[00:14:36] Carla King: And they probably have podcasts nowadays.

[00:14:38] J.J. Hebert: Yeah. Podcasting, obviously, is big. Hence the podcast that we’re on now. But yeah, podcasting. And then TikTok is exploding. BookTok i s huge on TikTok. So a lot of the book bloggers, they also have a TikTok account where they’re pumping up the books that they want to sell. A lot of them have their own Amazon affiliate account too. So they get a piece of the pie. So there’s an incentive there for them to sell copies of your books. They’ll have their own affiliate link to your book on their website, or on their TikTok, or wherever they’re posting it.

[00:15:07] Carla King: Great. And so for the GoodReads Giveaway–does the author send these out in advance or once the book is published?

[00:15:16] J.J. Hebert: Usually you want to wait until the book is available on Amazon, because you’ll have to claim your author profile, or you’ll have to claim your book on Amazon and on GoodReads. So it’s not really an advanced option. I would say it’s probably the first couple of weeks you’d want to get going on this. As far as advanced options, I would recommend netgalley.com. A lot of professional publishers and authors will use NetGalley. And that’s more of an advanced option to get reviews.

So basically you’re uploading your galley or PDF, and it’s encrypted so people can’t just share it freely. Obviously there’s a fee there, but it’s basically an outreach program to reviewers so people can download your book and then review it. And then once they do that, they can download more books and review those. And so it’s a nice process. NetGalley–not sure what the pricing is right now. It seemed to be changing over the past couple of years. I don’t know if you’re aware of the pricing.

[00:16:04] Carla King: Yeah, I am. There’s a few ways to get a discount. It’s expensive. IBPA, if you’re a member, they have a discount, but the best discount is through BooksGoSocial.com. Honestly, it’s the way to get there. I think for a hundred bucks, you can get into NetGalley, which is awesome.

[00:16:19] J.J. Hebert: Yeah. So NetGalley, I can’t speak highly enough about NetGalley if you want early reviews. Also there’s a website called LibraryThing.com, which is a less popular version of GoodReads and they have an early reviewers program that’s similar to NetGalley. It’s just lesser known. You’ll see that you can leverage that as an independent author or a publisher. Either way, you can put your book out there. It’s run very similar to the GoodReads Giveaway, but you can do that in advance. Whereas GoodReads, you have to wait until your book is populated on their website.

[00:16:50] Carla King: You can download your GoodReads data and import it into LibraryThing, so you can have all of that data there as well. And they do treat the authors–you get an author page as well. And I think on both of the platforms, you can also supply EPUBs, ebooks, as well.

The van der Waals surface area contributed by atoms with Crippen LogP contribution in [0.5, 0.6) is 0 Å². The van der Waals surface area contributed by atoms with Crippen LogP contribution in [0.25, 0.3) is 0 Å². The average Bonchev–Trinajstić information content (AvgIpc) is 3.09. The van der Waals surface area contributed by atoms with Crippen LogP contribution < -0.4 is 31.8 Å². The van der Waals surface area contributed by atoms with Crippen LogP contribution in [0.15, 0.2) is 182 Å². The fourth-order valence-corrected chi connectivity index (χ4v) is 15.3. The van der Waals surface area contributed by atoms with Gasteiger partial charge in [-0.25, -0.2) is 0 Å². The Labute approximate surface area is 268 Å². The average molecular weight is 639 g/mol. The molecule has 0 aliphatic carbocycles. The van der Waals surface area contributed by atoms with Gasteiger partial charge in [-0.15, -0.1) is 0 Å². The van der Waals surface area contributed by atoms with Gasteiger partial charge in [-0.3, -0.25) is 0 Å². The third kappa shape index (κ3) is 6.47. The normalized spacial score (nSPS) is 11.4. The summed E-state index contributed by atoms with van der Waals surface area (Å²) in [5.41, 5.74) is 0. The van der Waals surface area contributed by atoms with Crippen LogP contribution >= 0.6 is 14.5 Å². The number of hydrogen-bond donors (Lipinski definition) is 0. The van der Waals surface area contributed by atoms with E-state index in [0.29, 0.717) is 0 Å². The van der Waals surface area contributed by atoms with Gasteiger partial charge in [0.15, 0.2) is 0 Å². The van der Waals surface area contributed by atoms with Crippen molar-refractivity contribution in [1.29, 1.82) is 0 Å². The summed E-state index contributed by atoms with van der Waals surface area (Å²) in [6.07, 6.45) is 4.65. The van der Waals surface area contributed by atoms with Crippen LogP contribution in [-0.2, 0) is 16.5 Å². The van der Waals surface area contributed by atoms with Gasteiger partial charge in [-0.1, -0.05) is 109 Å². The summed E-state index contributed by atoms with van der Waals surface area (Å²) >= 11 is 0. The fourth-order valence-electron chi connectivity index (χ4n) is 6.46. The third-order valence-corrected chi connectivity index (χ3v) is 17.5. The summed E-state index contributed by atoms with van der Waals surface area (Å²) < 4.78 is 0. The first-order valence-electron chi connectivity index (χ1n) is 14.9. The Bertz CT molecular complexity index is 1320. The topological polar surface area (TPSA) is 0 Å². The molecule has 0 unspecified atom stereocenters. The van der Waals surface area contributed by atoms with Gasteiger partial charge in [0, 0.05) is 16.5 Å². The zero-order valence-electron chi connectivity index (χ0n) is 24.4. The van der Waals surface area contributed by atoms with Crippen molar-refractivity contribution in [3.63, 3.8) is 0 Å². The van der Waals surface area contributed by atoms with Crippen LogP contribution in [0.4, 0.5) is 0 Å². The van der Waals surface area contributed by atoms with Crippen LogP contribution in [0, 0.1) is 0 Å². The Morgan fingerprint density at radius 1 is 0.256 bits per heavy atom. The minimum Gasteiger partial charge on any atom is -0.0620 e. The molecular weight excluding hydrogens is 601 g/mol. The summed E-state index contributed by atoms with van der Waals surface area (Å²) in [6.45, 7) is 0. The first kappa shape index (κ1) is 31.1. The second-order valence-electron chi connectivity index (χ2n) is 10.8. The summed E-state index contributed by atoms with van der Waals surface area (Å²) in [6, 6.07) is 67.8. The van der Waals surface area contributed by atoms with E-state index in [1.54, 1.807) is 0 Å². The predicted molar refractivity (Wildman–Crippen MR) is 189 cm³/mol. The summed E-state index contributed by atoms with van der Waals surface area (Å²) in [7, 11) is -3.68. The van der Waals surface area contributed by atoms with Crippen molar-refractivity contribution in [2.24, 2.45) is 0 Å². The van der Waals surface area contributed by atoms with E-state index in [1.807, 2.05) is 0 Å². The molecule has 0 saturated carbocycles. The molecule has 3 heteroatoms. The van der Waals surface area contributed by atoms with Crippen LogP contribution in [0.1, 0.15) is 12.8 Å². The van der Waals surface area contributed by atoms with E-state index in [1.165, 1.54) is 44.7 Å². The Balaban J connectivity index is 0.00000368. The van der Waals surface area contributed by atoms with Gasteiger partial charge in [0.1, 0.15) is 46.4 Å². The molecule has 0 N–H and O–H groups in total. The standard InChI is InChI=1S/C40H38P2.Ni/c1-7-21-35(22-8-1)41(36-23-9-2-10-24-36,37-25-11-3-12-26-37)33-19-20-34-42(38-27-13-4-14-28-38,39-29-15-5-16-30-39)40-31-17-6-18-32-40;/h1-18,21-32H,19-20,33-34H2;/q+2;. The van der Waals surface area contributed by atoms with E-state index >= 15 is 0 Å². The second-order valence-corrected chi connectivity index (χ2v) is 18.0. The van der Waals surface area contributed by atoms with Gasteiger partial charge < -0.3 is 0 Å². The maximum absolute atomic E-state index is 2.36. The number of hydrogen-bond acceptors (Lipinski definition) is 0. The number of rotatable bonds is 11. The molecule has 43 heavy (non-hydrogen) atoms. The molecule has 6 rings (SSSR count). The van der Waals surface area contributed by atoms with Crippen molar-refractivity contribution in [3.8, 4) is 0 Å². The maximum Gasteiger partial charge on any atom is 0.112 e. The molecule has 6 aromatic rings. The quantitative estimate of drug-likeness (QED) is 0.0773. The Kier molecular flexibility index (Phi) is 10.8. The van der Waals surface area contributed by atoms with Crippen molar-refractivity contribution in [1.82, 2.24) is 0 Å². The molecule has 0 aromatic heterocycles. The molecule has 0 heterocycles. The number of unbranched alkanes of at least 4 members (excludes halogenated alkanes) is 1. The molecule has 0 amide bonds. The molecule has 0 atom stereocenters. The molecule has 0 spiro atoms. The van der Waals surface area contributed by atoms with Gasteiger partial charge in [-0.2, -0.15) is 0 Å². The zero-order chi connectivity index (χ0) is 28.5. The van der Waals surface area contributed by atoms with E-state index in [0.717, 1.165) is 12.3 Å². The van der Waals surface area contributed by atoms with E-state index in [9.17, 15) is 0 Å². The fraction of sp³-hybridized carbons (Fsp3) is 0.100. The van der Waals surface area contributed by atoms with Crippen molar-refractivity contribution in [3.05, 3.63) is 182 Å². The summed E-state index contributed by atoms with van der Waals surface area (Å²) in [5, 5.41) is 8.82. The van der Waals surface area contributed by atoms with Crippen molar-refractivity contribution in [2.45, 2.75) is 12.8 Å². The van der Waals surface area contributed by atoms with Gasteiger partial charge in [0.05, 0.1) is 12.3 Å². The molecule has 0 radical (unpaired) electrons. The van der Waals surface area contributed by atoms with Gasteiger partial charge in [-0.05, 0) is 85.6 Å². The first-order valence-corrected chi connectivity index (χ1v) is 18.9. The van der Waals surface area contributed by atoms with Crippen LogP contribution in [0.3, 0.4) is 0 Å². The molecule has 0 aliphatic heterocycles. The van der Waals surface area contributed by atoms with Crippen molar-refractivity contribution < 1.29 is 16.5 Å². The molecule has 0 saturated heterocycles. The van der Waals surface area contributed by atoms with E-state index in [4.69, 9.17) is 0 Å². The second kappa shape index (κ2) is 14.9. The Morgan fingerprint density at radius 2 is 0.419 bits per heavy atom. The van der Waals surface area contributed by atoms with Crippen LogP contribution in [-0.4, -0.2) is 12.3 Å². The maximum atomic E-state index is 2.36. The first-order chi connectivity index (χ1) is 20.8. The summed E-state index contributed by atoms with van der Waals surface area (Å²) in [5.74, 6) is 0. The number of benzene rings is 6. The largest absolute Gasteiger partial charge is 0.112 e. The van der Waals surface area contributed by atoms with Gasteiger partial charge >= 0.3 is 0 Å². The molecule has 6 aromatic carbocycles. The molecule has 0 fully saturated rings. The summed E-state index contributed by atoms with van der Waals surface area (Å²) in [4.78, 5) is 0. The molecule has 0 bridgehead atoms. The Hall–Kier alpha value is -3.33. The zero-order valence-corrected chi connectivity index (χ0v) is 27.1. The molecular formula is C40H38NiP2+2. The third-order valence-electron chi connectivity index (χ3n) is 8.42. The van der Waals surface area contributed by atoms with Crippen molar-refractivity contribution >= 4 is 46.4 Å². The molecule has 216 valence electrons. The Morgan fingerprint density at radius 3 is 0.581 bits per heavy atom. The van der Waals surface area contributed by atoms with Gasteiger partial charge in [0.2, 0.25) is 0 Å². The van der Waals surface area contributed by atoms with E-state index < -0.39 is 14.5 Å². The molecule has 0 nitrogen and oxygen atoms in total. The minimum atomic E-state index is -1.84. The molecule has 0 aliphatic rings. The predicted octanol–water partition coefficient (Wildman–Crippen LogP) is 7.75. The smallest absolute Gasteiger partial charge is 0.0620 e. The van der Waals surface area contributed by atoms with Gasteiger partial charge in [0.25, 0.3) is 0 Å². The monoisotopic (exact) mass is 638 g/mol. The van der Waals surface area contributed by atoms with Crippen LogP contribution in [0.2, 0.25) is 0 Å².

[00:17:07] J.J. Hebert: You can. So if you don’t want to go through the process of manually sending out or mailing out each copy, you can just offer a download. So offer your EPUB version of your ebook, and they can just download that if they win.

So yeah, I think–did LibraryThing come first? I think it did. I think it was the original.

[00:17:23] Carla King: You can tell that it’s older because it looks older.

[00:17:27] J.J. Hebert: Yeah. And then GoodReads came in a little behind it, and then Amazon chose the winner, basically. They saw GoodReads and liked it. Liked it probably better than LibraryThing and bought it out.

You can’t beat it in terms of affordability, and NetGalley is right up there too. I’m not sure how easy it is to sign up just as an individual author. I know they do a lot with publishers. It’s been a minute since I’ve gone through the signup as a publisher back in the day.

[00:17:53] Carla King: And for nonfiction authors, most of us form our own publishing companies–LLCs for instance–so we can sign up as publishers. Even if we only publish one book, and a workbook, and a course.

[00:18:08] J.J. Hebert: Good point, yeah. So we also touched on book bloggers. I think also, another item to really consider in terms of getting customer reviews is your own list. If you’re a nonfiction author, you probably have your own email list, right? Whether it’s business related–say you’re an entrepreneur–you probably have your own list, and you’re probably writing a book to use as a marketing tool for your business anyway, so you can tie the two together.

So don’t be bashful about sending out an email to your list or lists. If you want to segment it–if you’re able to–then go ahead. But yeah, send out an email to your list, mentioning that your book is available now, and you could stress the importance of reviews. You could even buy some downloads, or you can get some coupon codes from Amazon, and you could share those with some of the people on your list too. I think you can still gift eBooks on Amazon, right?

[00:18:54] Carla King: The KDP select program–the exclusive 90 day ebook program–which I don’t always recommend, allows you to do that kind of thing, but it can be worth it just for the ebook.

[00:19:06] J.J. Hebert: You can look into it, but you might be able to gift your ebook to certain people as well. So if there are some people on your list, or if you want to reach out to certain people individually and offer them the book, you can do that. Or you can just send them the EPUB if you want–if you trust someone that they’re not going to, obviously.